Values of Assyrian and Babylonian weights have been calculated by weighing inscribed stone weights found at various places. The mina was about 17 ounces (480 grams). This sets the talent of 60 minas at 63.5 pounds (28.8 kilograms). Weights in Israel were slightly different, the mina being estimated at 1 pound, 1.5 ounces to 1 pound, 8 ounces (500 to 600 grams); the talent at 66 to 76 pounds (30 to 36 kilograms); and the shekel at about 0.4 ounce (11.5 grams). With the uncertainty about exact weights, all the figures given in this essay have to be understood as subject to correction. See Roland de Vaux, Ancient Israel I (New York: McGraw-Hill, 1961).


In the Hebrew text, the denomination of the weight is not given. This is not uncommon, and the reader was expected to know it would be the most common for the type of object being weighed, and so was usually the shekel, as assumed here. One might compare the English use of “a half” in ordering drink, when “pint” is understood but not stated.


The deben weight in the New Kingdom (1550–1070 B.C.) and later has been computed at 91 grams, from weighing extant examples. (See Sir A. H. Gardiner, Egyptian Grammar [Oxford, 1950], ss. 266:4).


An ostracon is a potsherd with an inscription on it.



For example, Joseph Robinson, The First Book of Kings, Cambridge Bible (Cambridge, UK: Cambridge Univ. Press, 1972), p. 79.


John Gray, I and II Kings (London: SCM Press, 1964) p. 160.


The gilded copper roof was placed on the Golden Temple at Amritsar in 1802 by King Ranjit Shigh. See Chambers Encyclopaedia (Oxford and New York: Pergamon Press, 1967) under “Amritsar.”


The Shwe Dagon Pagoda in Rangoon was built in the 15th century and rebuilt in 1841 to its present height of 326 feet (100 meters). See Encyclopaedia Britannica, 15th ed., vol. 26, p. 521.


Sir Leonard Woolley and P. R. S. Moorey, Ur ‘of the Chaldees’, (Ithaca, NY: Cornell Univ. Press/London: Hebert Press, 1982).


Rita E. Freed, Ramesses the Great (Memphis, TN: The City of Memphis, TN, 1987), plates no. 22, 18.


William L. Moran, Les Lettres d’el Amarna (Paris: du Cerf, 1987), letters no. 14, 22, cf. 13, 25.


Vassilios Karageorgis, Excavations in the Necropolis of Salamis, III (Nicosia, Cyprus: Dept. of Antiquities, 1973).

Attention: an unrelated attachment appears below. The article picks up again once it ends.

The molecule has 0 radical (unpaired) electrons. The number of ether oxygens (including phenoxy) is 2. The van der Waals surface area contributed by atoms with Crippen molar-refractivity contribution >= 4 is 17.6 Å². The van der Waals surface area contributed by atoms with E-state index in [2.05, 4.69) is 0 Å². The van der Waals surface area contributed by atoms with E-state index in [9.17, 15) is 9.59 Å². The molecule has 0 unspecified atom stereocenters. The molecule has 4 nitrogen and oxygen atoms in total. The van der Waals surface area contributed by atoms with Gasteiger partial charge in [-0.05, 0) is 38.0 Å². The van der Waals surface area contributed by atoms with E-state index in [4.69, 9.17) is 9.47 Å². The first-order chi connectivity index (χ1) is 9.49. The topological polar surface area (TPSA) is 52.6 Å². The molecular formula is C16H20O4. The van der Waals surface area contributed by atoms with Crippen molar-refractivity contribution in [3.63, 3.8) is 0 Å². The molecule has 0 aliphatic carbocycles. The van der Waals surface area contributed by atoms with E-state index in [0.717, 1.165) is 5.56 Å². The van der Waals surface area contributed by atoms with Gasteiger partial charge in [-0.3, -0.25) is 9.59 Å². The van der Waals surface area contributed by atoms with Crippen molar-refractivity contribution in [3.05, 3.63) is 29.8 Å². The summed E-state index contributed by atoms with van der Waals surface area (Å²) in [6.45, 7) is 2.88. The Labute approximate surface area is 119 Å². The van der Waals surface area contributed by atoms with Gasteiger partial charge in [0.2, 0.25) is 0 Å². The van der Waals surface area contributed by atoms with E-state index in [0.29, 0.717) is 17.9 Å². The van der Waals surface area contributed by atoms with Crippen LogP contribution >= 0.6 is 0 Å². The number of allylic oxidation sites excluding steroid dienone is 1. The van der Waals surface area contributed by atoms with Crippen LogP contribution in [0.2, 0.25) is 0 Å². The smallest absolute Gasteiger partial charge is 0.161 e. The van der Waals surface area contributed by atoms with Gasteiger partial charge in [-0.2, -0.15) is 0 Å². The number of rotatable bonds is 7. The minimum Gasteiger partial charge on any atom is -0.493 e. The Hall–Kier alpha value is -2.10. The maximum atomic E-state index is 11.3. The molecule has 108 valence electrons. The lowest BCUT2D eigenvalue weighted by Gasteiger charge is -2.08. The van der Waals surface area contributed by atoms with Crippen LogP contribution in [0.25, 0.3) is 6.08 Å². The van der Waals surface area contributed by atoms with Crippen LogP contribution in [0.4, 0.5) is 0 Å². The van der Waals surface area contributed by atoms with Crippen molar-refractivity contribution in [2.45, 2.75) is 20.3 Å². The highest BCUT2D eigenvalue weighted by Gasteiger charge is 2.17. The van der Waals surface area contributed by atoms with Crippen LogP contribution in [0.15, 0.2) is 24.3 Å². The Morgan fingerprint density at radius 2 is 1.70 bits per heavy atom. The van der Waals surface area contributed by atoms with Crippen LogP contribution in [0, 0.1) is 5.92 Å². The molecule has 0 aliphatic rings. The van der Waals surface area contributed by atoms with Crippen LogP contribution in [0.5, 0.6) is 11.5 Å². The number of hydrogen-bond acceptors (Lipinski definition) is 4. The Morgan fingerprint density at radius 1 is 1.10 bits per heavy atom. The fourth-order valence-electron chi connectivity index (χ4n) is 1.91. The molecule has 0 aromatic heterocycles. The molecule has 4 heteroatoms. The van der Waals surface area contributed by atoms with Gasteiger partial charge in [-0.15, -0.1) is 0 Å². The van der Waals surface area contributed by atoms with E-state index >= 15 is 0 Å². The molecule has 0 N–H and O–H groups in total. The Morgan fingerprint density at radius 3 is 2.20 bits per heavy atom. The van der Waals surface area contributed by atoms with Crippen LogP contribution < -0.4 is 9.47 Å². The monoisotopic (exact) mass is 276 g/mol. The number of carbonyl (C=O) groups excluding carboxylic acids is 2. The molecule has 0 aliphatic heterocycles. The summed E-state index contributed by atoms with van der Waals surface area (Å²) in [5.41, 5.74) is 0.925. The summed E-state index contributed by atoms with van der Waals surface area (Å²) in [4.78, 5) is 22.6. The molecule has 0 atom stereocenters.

Max E. L. Mallowan, Nimrud and its Remains (London: Collins, 1966); Ivories from Nimrud I–IV (London: British School of Archaeology in Iraq, 1967–1986).


Ancient Records of Assyria II, transl. D. D. Luckenbill (Chicago: Univ. of Chicago Press, 1927) p. 172f.


Botta thought he was excavating Nineveh, but it was actually Dur-Sharruken, Sargon’s city.

Paul-Emile Botta, Monument de Ninive, 5 vol. (Paris: Imprimerie Nationale, 1849–50). Flandin’s original drawing has recently been published in Pauline Albenda, The Palace of Sargon, King of Assyria (Paris: Editions Recherche sur les Civilizations, 1986), pp. 91, 110f, plate 133.


Rykle Borger, Die Inschriften Asarhaddons (Graz, Austria: E. W. Weidner, 1956), p. 87.


S. Langdon, Die Neubabylonische Königsinschriften (Leipzig: Heinrichs, 1912), p. 222.


James H. Breasted, Ancient Records of Egypt II (Chicago: Univ. of Chicago Press, 1907), para. 883.


Breasted, Ancient Records of Egypt IV, paras. 7, 9.


Breasted, Ancient Records of Egypt IV, paras. 195, 209.


“L’or dans l’architecture egyptienne,” Annales du Service des Antiquites de l’Egypte 53 (1956) pp. 221–250.


Luckenbill, Ancient Records of Assyria I, para. 803; see also Ancient Near Eastern Texts, ed. James B. Pritchard (Princeton, NJ: Princeton Univ. Press, 3rd ed., 1969), p. 282b.


Luckenbill, Ancient Records of Assyria II, para. 70.


The relief is reproduced and explained in Walter Wreszinski, Atlas Zur altaegyptischen Kulturgeschichte (Leipzig: Heinrichs, 1935), II Taf. 33.